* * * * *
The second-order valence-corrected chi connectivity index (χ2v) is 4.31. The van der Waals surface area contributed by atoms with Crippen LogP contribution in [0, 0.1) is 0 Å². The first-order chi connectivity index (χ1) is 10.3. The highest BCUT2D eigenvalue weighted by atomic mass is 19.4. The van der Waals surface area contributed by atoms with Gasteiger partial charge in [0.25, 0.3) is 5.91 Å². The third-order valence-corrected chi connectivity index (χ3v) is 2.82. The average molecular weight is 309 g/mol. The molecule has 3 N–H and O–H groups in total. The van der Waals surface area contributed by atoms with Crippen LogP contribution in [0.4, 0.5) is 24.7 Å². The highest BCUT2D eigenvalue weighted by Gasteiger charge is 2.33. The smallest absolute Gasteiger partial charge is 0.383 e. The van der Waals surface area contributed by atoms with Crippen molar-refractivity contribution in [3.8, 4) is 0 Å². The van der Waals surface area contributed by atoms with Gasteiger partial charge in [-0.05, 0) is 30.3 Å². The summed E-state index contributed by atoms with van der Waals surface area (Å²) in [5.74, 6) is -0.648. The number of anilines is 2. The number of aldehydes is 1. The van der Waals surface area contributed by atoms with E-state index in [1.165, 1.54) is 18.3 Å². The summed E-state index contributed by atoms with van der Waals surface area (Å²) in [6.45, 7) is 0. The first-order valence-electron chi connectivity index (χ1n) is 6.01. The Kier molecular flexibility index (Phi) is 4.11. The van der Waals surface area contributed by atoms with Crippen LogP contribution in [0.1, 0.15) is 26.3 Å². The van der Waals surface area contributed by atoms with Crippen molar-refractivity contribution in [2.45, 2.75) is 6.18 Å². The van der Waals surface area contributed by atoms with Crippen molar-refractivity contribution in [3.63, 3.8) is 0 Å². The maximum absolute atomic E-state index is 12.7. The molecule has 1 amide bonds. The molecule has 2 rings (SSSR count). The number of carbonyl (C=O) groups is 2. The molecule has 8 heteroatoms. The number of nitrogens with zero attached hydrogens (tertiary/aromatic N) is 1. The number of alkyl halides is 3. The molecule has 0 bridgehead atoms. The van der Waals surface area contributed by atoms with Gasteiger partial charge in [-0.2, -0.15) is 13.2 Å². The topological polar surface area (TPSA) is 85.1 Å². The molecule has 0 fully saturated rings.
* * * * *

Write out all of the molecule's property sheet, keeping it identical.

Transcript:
The second-order valence-corrected chi connectivity index (χ2v) is 4.31. The van der Waals surface area contributed by atoms with Crippen LogP contribution in [0, 0.1) is 0 Å². The first-order chi connectivity index (χ1) is 10.3. The highest BCUT2D eigenvalue weighted by atomic mass is 19.4. The van der Waals surface area contributed by atoms with Gasteiger partial charge in [0.25, 0.3) is 5.91 Å². The third-order valence-corrected chi connectivity index (χ3v) is 2.82. The average molecular weight is 309 g/mol. The molecule has 3 N–H and O–H groups in total. The van der Waals surface area contributed by atoms with Crippen LogP contribution in [0.4, 0.5) is 24.7 Å². The highest BCUT2D eigenvalue weighted by Gasteiger charge is 2.33. The smallest absolute Gasteiger partial charge is 0.383 e. The van der Waals surface area contributed by atoms with Crippen molar-refractivity contribution in [3.8, 4) is 0 Å². The van der Waals surface area contributed by atoms with Gasteiger partial charge in [-0.05, 0) is 30.3 Å². The summed E-state index contributed by atoms with van der Waals surface area (Å²) in [5.74, 6) is -0.648. The number of anilines is 2. The number of aldehydes is 1. The van der Waals surface area contributed by atoms with E-state index in [1.165, 1.54) is 18.3 Å². The summed E-state index contributed by atoms with van der Waals surface area (Å²) in [6.45, 7) is 0. The first-order valence-electron chi connectivity index (χ1n) is 6.01. The Kier molecular flexibility index (Phi) is 4.11. The van der Waals surface area contributed by atoms with Crippen LogP contribution in [0.1, 0.15) is 26.3 Å². The van der Waals surface area contributed by atoms with Crippen molar-refractivity contribution in [2.45, 2.75) is 6.18 Å². The van der Waals surface area contributed by atoms with Crippen molar-refractivity contribution in [3.63, 3.8) is 0 Å². The maximum absolute atomic E-state index is 12.7. The molecule has 1 amide bonds. The molecule has 2 rings (SSSR count). The number of carbonyl (C=O) groups is 2. The molecule has 8 heteroatoms. The number of nitrogens with zero attached hydrogens (tertiary/aromatic N) is 1. The number of alkyl halides is 3. The molecule has 0 bridgehead atoms. The van der Waals surface area contributed by atoms with Gasteiger partial charge in [-0.2, -0.15) is 13.2 Å². The topological polar surface area (TPSA) is 85.1 Å². The molecule has 0 fully saturated rings.